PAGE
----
I think it comes down to how and when you put on the act. Is it in the relationship, is it in the songwriting, is it in front of the cameras, is it in interviews?
I learned from a very young age that we’re all acting, shaping ourselves and adapting who we are to different people and different situations. It’s the most natural human trait; it’s an intelligence we all have, and we all adjust ourselves to what’s around us.
Personally, I know my music is the time during which I can be my most truthful and honest. I am constantly in awe of the fact people see and trust that, and even more amazed that they care. Yet that is empathy for you—it’s just someone putting an idea out there that we can all grab hold of and take a little piece of, and I think that’s a wonderful thing to share.
You seem to have your creative process down to a fine art, certainly in terms of each album representing a different phase in your life.
That’s just it—every album is a phase in my life. Each comes with a different reputation and pressure and baggage, and that can make things tough.
I am a happier person now than I was when I started out, though. I would certainly hope that to be the case, because how I felt when I wrote 21, I wouldn’t want to feel that way again.
In what way?
I was miserable, I was lonely, I was sad, I was angry, I was bitter. I thought I was going to be single for the rest of my life. I thought I was never going to love again; it’s not worth it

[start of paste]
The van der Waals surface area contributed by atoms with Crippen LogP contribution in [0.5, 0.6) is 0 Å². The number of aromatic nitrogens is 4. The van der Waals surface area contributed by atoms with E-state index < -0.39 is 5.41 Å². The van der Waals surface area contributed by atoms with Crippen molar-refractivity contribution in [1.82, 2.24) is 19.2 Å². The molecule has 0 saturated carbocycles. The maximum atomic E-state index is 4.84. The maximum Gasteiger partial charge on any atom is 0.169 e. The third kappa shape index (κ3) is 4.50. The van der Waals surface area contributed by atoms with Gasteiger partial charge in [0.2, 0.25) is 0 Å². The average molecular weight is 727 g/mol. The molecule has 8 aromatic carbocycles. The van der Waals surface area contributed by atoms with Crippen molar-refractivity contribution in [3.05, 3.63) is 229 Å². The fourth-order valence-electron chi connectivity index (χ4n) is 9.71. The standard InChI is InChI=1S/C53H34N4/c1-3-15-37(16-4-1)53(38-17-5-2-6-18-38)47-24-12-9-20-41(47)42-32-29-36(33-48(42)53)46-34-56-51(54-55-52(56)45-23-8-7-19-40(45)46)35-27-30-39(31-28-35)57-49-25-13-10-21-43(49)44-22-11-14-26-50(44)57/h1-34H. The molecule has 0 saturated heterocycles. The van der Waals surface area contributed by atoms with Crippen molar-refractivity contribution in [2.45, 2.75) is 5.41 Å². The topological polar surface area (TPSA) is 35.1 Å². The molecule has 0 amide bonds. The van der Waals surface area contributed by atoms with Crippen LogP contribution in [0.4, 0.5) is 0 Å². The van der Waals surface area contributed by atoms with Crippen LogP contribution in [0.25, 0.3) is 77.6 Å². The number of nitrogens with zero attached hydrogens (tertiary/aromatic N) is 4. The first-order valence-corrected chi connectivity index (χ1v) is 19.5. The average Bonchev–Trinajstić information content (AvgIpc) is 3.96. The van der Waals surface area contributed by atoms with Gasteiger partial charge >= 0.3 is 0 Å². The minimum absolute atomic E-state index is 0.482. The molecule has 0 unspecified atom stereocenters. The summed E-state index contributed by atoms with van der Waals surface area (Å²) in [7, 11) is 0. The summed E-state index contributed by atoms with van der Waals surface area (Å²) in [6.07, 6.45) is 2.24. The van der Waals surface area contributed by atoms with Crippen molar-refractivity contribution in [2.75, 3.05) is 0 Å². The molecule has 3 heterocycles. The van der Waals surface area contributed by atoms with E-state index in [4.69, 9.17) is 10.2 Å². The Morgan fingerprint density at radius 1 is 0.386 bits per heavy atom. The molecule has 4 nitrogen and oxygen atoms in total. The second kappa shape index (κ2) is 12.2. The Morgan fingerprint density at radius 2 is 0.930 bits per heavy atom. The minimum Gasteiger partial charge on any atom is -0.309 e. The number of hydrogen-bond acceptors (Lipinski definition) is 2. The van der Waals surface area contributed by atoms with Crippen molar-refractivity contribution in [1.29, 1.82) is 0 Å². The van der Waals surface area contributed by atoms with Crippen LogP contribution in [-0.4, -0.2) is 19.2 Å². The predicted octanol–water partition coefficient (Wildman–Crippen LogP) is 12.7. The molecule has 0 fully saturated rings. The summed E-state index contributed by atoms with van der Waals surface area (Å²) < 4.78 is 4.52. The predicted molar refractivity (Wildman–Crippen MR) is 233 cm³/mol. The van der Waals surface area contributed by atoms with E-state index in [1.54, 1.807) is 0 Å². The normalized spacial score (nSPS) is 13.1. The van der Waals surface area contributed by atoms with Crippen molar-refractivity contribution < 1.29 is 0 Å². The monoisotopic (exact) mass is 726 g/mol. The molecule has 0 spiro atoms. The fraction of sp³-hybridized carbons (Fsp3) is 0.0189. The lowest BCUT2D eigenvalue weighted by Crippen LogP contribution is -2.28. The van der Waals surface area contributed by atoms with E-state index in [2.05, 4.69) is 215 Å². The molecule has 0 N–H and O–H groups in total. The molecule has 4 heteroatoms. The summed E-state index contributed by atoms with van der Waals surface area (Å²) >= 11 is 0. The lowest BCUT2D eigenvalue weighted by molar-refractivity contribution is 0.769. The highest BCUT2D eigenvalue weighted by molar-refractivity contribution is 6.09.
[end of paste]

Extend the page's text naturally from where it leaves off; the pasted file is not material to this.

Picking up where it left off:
I’ve said it previously, but in my mind that may have been my first and last record. I wasn’t sure what else I was supposed to do. I could easily have just ebbed away, quite happily.
None of my mental state was helped by the fact I would just let myself drown. If I was sad, if I was confused—which I would say were the running themes for most of my records—I’d just go with it. I’d let myself fall apart; I’d sit in darkness and feel sorry for myself. I wouldn’t accept any help to get out of it, in terms of going out with my friends to cheer me up, or staying busier. No, I loved the drama of it all!
You seem much more positive and uplifted than perhaps at any time in the past.
Clearing out the past is only something I’ve become better at over the last few years.
I think when you become a parent, you simply lose the capacity to worry about as many things as before. I haven’t got time to fall apart. I’m the backbone for my kid and I want to be there for him.
Everything I do, in every channel of my life, is part of a legacy that I’m making for my child. I felt so mega having given birth; the confidence from that, I felt unstoppable, and to a large extent I still do. It’s the greatest thing I ever did. He makes me feel young, and there’s nothing more grounding than a kid kicking off and refusing to do what you’re asking of them. It used to be that my world revolved around me, but now it has to revolve around him.
All the things I really like about myself, he brings out in me, and he’s the only person who tells me no. He completely rules me. He’s the boss of me and it’s so funny for other people to watch because I’m the boss of everything in my work life.
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Published and copyrighted in South Jersey Magazine, Volume 18, Issue 11 (February 2022)